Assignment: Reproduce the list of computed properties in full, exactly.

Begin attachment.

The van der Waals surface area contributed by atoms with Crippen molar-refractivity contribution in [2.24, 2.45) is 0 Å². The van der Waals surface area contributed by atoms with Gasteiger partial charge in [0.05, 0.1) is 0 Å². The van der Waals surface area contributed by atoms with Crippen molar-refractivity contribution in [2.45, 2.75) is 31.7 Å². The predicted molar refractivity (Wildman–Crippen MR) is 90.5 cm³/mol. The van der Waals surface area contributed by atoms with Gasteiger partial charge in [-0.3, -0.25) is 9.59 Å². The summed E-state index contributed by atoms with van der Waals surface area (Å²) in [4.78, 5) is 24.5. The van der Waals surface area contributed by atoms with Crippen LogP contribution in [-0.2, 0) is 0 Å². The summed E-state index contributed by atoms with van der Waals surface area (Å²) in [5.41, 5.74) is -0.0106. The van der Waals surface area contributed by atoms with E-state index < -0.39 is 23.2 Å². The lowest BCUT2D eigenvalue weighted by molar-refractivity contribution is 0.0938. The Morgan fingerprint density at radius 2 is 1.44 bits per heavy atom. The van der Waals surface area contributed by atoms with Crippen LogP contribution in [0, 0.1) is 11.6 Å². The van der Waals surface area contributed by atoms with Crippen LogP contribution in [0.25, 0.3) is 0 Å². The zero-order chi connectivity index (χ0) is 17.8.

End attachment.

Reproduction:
The van der Waals surface area contributed by atoms with Crippen molar-refractivity contribution in [2.24, 2.45) is 0 Å². The van der Waals surface area contributed by atoms with Gasteiger partial charge in [0.05, 0.1) is 0 Å². The van der Waals surface area contributed by atoms with Crippen molar-refractivity contribution in [2.45, 2.75) is 31.7 Å². The predicted molar refractivity (Wildman–Crippen MR) is 90.5 cm³/mol. The van der Waals surface area contributed by atoms with Gasteiger partial charge in [-0.3, -0.25) is 9.59 Å². The summed E-state index contributed by atoms with van der Waals surface area (Å²) in [4.78, 5) is 24.5. The van der Waals surface area contributed by atoms with Crippen LogP contribution in [-0.2, 0) is 0 Å². The summed E-state index contributed by atoms with van der Waals surface area (Å²) in [5.41, 5.74) is -0.0106. The van der Waals surface area contributed by atoms with E-state index < -0.39 is 23.2 Å². The lowest BCUT2D eigenvalue weighted by molar-refractivity contribution is 0.0938. The Morgan fingerprint density at radius 2 is 1.44 bits per heavy atom. The van der Waals surface area contributed by atoms with Crippen LogP contribution in [0, 0.1) is 11.6 Å². The van der Waals surface area contributed by atoms with Crippen LogP contribution in [0.25, 0.3) is 0 Å². The zero-order chi connectivity index (χ0) is 17.8.